ASTANA – Russia, China and the European Union have signed new agreements with Kazakhstan giving the go-ahead to complete the Western Europe-Western China international transport corridor by 2015.
The new transportation corridor is the largest project of its kind ever undertaken in the history of Central Asia.
The total length of the route – St. Petersburg – Moscow – Nizhny Novgorod – Kazan – Orenburg – Aktobe – Kyzylorda – Shymkent – Taraz – Kordai – Almaty – Khorgos – Urumchi – Lanzhou – Zhengzhou – Lianyungang – is 8,445 kilometres (5,247.5 miles), 2,233 kilometres (1,387.5 miles) of which run through the territory of Russia, 2,787 kilometres (1,731.75 miles) through Kazakhstan, and 3,425 kilometres (2,128.2 miles) on the territory of China.
Some 2,452 kilometres (1,523.6 miles) of the new roads will be constructed in Kazakhstan. That programme will cost 825.1 billion tenge ($5.47 billion) and involve 1,390 kilometres (863.7 miles) of the Kyzylorda – Turkestan – Shymkent – Taraz – Almaty – Khorgos highway to Category I standards with four-lane highways and 1,062 kilometres (659.9 miles) of the route from the Russian border through Martuk, Aktobe, Karabutak, and Kyzylorda) to Category II standards. Conditions for turns, visibility and angles on inclines and descents will be substantially improved.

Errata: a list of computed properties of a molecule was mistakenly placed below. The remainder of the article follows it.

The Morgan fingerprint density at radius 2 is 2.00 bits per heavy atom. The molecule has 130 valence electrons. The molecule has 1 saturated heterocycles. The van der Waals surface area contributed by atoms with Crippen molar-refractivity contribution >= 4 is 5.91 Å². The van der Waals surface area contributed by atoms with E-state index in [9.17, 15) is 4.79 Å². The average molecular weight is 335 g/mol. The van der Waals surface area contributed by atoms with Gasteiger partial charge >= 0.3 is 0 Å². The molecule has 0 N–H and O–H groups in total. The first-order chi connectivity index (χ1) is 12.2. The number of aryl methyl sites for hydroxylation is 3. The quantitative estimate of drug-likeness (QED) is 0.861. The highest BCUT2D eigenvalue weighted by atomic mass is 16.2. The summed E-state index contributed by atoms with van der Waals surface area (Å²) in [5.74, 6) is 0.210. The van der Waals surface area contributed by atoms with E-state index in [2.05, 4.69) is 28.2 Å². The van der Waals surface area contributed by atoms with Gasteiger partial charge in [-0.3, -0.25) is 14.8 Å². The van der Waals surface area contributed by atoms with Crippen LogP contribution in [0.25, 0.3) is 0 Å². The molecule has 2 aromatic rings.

The corridor will dramatically cut transportation timetables and costs compared with maritime traffic through the Suez Canal and will also cut shipment times compared with the Trans-Siberian Railway. Current average transportation time by sea is 45 days and along the Trans-Siberian Railroad it is 14 days, compared to only 10 days along the new Western Europe – Western China corridor.
The project will create three major transportations routes: China – Kazakhstan, China – Central Asia, and China – Kazakhstan – Russia – Western Europe. By 2020, the volume of freight traffic passing through Kazakhstan is expected to increase by 250 percent compared with today and the value of the total savings from the reduction of travel time thanks to the new corridor will be 33.9 billion tenge ($220 million) per year. The cities and regions of Aktobe, Kyzylorda, South Kazakhstan, Zhambyl and Almaty will directly benefit from their positions along the corridor. It will generate a vast boost for small and medium-sized enterprises (SMEs), service industries, tourism and other sectors of the economy.
“In 2012, 800 kilometres (480 miles) of the Western Europe-Western China international corridor were opened for traffic and another 700 kilometres (420 miles) has been commissioned,” said Minister of Transport and Communications Askar Zhumagaliyev.
The work involved 21 general contractor organizations, 66 subcontractors, 4,500 major machines, 34 asphalt laying machines, 32 cement mixers, 37 crushing plants and over 35,000 workers. This year, another 806 kilometres (500.8 miles) of the corridor will be upgraded and opened for traffic.